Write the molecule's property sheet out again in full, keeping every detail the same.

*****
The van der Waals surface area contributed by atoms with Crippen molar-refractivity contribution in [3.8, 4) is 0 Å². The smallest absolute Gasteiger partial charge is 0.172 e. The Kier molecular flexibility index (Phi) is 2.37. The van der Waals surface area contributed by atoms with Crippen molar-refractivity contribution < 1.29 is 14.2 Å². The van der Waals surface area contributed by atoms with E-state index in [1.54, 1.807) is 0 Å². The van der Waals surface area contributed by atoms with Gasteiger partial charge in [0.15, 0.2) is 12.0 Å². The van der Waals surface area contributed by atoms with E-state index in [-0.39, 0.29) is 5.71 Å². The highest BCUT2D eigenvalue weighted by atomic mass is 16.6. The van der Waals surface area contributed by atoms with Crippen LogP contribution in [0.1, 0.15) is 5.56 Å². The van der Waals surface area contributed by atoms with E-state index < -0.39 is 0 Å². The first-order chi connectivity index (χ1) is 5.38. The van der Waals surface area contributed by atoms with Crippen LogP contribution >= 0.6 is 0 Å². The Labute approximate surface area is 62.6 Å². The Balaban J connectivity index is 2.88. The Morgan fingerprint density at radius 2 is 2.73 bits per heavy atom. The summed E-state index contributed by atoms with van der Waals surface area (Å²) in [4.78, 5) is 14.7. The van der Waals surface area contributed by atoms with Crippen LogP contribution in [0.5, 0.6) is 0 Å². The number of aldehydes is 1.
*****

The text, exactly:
The van der Waals surface area contributed by atoms with Crippen molar-refractivity contribution in [3.8, 4) is 0 Å². The smallest absolute Gasteiger partial charge is 0.172 e. The Kier molecular flexibility index (Phi) is 2.37. The van der Waals surface area contributed by atoms with Crippen molar-refractivity contribution < 1.29 is 14.2 Å². The van der Waals surface area contributed by atoms with E-state index in [1.54, 1.807) is 0 Å². The van der Waals surface area contributed by atoms with Gasteiger partial charge in [0.15, 0.2) is 12.0 Å². The van der Waals surface area contributed by atoms with E-state index in [-0.39, 0.29) is 5.71 Å². The highest BCUT2D eigenvalue weighted by atomic mass is 16.6. The van der Waals surface area contributed by atoms with Crippen LogP contribution in [0.1, 0.15) is 5.56 Å². The van der Waals surface area contributed by atoms with E-state index < -0.39 is 0 Å². The first-order chi connectivity index (χ1) is 5.38. The van der Waals surface area contributed by atoms with Crippen LogP contribution >= 0.6 is 0 Å². The Labute approximate surface area is 62.6 Å². The Balaban J connectivity index is 2.88. The Morgan fingerprint density at radius 2 is 2.73 bits per heavy atom. The summed E-state index contributed by atoms with van der Waals surface area (Å²) in [4.78, 5) is 14.7. The van der Waals surface area contributed by atoms with Crippen LogP contribution in [0.5, 0.6) is 0 Å². The number of aldehydes is 1.